Sometimes you commit to a decision because it’s the one in your head, the one on the page, and it’s the north star you are aiming for. In filmmaker Riley Stearns‘ latest Sundance picture, the darkly comedic, intentionally strange, and off-kilter doppelgänger film, “Dual,” the intention is to be askew, left of center, and bizarrely funny. Another way to put it is Stearns is trying to make his version of a profoundly idiosyncratic Yorgos Lanthimos movie (“The Lobster” being the apparent parallel), where odd duck people behave eccentrically, performances walk a razor-thin tightrope tone of the unusual and peculiar, dry, deadpan laughs are the order of the day. Unfortunately, Stearns has not quite earned his “Greek Weird Wave” stripes—the Lanthimos’-inspired genre where political, cultural issues are subverted and skewered with oddball comedy—and his decision to commit to a flat, deadpan performance style (even when it’s clearly not working in several scenes) eventually flattens his film.
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Set in the near future, that is still recognizable to today (much like “The Lobster”), “Dual” is set in a world where science has advanced far enough where we now have access to clones, “Replacement” technology as it’s known. So, when someone is dying, often in the case of premature death, a person can ease the impending pain of a family’s loss and purchase a clone to take their place after death.
Tapping the dark socioeconomic comedic possibilities of clones, the procedure is, of course, expensive, generally for the wealthy, and the high cost is incurred onto the clone after one has passed, leaving them like a slave to the debts that shackle so many Americans today. There is one wrinkle to it all, of course, which is portrayed rather strikingly in the film’s opening sequence (featuring Theo James in a small “Scream“-esque opening cameo), setting up the world of Replacements: if the “original” doesn’t die and the “double” fights the decision to be decommissioned via the “28th amendment,” they must ultimately duel to the death, a grim sport for capitalist entertainment.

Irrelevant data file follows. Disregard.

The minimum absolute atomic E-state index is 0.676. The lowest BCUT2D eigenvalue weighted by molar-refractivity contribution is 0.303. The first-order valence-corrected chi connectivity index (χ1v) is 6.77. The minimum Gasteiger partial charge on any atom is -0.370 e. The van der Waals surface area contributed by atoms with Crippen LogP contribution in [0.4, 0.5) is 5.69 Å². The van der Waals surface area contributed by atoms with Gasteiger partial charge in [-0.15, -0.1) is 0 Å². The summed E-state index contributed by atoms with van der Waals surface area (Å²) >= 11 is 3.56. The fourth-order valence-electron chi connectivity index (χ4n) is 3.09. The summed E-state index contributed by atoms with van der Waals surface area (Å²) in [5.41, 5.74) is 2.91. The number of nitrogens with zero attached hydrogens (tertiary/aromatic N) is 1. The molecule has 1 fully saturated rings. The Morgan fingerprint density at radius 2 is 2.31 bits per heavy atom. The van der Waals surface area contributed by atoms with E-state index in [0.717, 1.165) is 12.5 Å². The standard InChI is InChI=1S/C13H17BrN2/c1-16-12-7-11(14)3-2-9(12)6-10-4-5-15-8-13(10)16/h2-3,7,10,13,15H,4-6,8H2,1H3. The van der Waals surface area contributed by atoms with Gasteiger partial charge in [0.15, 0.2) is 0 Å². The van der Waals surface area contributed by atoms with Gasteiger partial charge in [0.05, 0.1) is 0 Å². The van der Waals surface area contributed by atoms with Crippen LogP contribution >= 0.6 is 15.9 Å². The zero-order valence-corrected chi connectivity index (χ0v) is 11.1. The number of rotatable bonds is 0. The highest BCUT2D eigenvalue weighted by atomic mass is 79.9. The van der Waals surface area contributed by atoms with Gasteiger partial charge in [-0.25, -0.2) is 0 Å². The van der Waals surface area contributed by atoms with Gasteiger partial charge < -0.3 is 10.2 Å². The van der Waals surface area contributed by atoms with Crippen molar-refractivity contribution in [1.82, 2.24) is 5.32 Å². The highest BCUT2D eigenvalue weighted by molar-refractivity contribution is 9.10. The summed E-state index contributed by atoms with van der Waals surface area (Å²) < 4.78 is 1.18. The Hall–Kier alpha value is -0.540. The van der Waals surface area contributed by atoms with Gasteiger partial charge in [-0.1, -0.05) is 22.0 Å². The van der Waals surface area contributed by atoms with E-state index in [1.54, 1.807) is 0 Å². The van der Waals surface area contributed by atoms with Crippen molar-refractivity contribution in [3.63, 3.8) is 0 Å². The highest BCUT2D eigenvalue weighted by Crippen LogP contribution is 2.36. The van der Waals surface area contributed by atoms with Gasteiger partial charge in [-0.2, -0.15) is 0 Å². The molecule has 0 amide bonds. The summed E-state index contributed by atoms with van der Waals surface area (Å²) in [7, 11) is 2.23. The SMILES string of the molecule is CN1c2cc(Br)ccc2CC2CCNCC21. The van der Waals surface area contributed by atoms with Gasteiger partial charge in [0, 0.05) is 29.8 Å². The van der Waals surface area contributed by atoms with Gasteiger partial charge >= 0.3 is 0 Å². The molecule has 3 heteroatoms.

Thus, in “Dual,” Karen Gillan (“Guardians Of The Galaxy“) plays Sarah, a young woman dying of a mysterious, incurable disease. Before her diagnosis, Sarah goes through the motions with a perfunctory relationship with her boyfriend (Beulah Koale). He seems disinterested; she seems overly eager, but also just a very bizarre and monotone person.
And in a film full of peculiar people, all behaving dispassionately, unemotionally, cold, and or flat, Sarah is the oddest of them all, seemingly on the autistic spectrum, and or acting mechanically, aloof and distant. While this deadpan style of performance is meant to exacerbate the offbeat humor—and occasionally it does— frequently, the spirit just misses the mark in a manner that feels painfully leaden (shot in Finland, much of the nameless supporting cast have oddly placed accents, differing from the main cast which adds to the overall sense of alien world displacement for better, thematically and for worse, in reality).